WikiEducator Community Council

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WikiEducator Community Council - Policy Development & Governance (Case Study)

An online 10-day meeting was held with the WikiEducator Community Council to develop policy and review outstanding issues in the global user community of 12,000 educators from 120+ countries. The 25 elected and appointed Council Members are leaders in open education and come from diverse cultures, time zones and perspectives (i.e., Australia, Canada, Commonwealth of Dominica, Israel, Germany, Ghana, Germany, India, New Zealand, Pakistan, Uganda, Samoa, South Africa, USA). Council Members from well-known institutions include: Erik Moeller, (Wikimedia Foundation); David Wiley (Brigham Young University) and Ahrash Bissell (Creative Commons Learn); Christine Geith (Michigan State University) and Ken Udas (UMass). Randy Fisher (aka WikiRandy), Senior Consultant, Intersol is an elected member of WikiEducator's Community Council.

The 3rd WikiEducator Community Council meeting (April / May 2010) took place openly in WikiEducator synchronously and asynchronously, using Mediawiki, a free software wiki package written in PHP, originally for use on Wikipedia. It is now used by several other projects of the non-profit Wikimedia Foundation and thousands of wikis around the world.

Knowledge-Sharing & Meeting Workflow

  • The Chair must have a sound knowledge of the practice and application of Parliamentary Procedure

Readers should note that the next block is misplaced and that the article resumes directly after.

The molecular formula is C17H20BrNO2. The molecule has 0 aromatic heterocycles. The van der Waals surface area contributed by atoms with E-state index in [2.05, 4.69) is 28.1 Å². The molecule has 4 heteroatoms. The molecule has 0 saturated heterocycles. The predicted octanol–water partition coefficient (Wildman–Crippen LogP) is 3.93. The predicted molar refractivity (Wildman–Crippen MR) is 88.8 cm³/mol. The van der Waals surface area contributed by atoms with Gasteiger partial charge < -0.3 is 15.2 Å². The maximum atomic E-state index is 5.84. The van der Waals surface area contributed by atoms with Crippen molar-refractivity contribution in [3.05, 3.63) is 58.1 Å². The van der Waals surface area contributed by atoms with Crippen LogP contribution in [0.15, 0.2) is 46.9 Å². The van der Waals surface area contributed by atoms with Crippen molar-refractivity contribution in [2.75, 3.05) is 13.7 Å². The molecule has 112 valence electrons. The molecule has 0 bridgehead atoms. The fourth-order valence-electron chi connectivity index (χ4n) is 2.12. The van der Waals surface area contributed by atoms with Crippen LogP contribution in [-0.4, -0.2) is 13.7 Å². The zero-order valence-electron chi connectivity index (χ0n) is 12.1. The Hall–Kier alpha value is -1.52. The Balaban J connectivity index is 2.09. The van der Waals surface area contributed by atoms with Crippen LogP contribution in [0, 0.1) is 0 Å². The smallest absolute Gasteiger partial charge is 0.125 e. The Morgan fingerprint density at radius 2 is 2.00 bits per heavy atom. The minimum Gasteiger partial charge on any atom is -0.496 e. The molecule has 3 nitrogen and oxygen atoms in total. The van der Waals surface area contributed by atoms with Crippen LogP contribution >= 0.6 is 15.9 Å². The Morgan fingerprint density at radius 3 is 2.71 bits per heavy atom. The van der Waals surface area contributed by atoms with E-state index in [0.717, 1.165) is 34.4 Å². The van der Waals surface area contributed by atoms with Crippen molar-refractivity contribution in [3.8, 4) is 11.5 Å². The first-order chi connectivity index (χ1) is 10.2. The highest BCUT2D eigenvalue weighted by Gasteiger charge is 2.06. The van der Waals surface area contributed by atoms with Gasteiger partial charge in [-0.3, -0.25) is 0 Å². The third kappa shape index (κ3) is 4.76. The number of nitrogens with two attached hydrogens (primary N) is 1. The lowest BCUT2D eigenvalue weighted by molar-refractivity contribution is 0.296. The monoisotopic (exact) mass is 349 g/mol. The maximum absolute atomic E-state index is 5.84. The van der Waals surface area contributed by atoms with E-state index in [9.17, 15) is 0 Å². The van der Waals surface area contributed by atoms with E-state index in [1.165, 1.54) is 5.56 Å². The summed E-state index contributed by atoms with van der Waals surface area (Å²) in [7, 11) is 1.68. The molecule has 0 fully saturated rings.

• All participants need to be aware of Parliamentary Procedure, and ensure its use in all meetings - past, current and future (precedents)
  • Meeting Workflow: All meetings are conducted in accordance with Parliamentary Procedure, Roberts Rules of Order, and respects and appropriately adapts prior conventions used by successful wikis operating in open ecosystems (i.e., Wikimedia Foundation).

All Council Members have WikiEducator accounts and training in basic wiki skills and are able to use the wiki as an activities / discussion space for ideas, concerns and issues, notices, motions and votes. Accordingly, they are able to log in and 'sign' their name in attendance, and comment on motions and votes under development; active (requiring discussion and voting); and vote their approval, disapproval or abstention on votes (or any other business) of importance to them, their colleagues and the larger WE community.

All content (including draft documentation and prior discussions) are available in the wiki. This provides Council Members and the larger user community with an updated transcript for review and comment

Communications and Consensus-Building

Council Members were sent an email with a hyperlink to a page in WikiEducator, outlining the Aagenda, a progress update, approval of previous meeting minutes, approval of the current meeting agenda, old business and new business and action items for consideration.

Dedicated email forums (with threaded discussions) were used by members on a case-by-case basis to raise issues and concerns; however these individuals were encouraged to bring their comments and discussions into the wiki, so that all Council Members could see the communication and respond accordingly. Instant messaging and Voice Over IP (VOIP)phone calls were also used to support and remind Council Members about timely discussions, motions and votes taking place in the wiki. Communications were led by the Chair (Wayne Mackintosh).

Contentious issues were dealt with (i.e., discussion regarding embedding 3rd party media such as YouTube videos), leading to lively discussions from diverse viewpoints. Consensus is achieved through open and transparent dialogues taking place in the wiki, where Council Members can see colleague's stated interests and rationale for choosing one position or another. Straw dogs, consensus polling and prioritization criteria are developed prior to official voting (which also takes place in the wiki).

Communication of results is circulated via email using embedded links and threaded discussion fora to the larger WikiEducator Community, at the conclusion of the Council's business.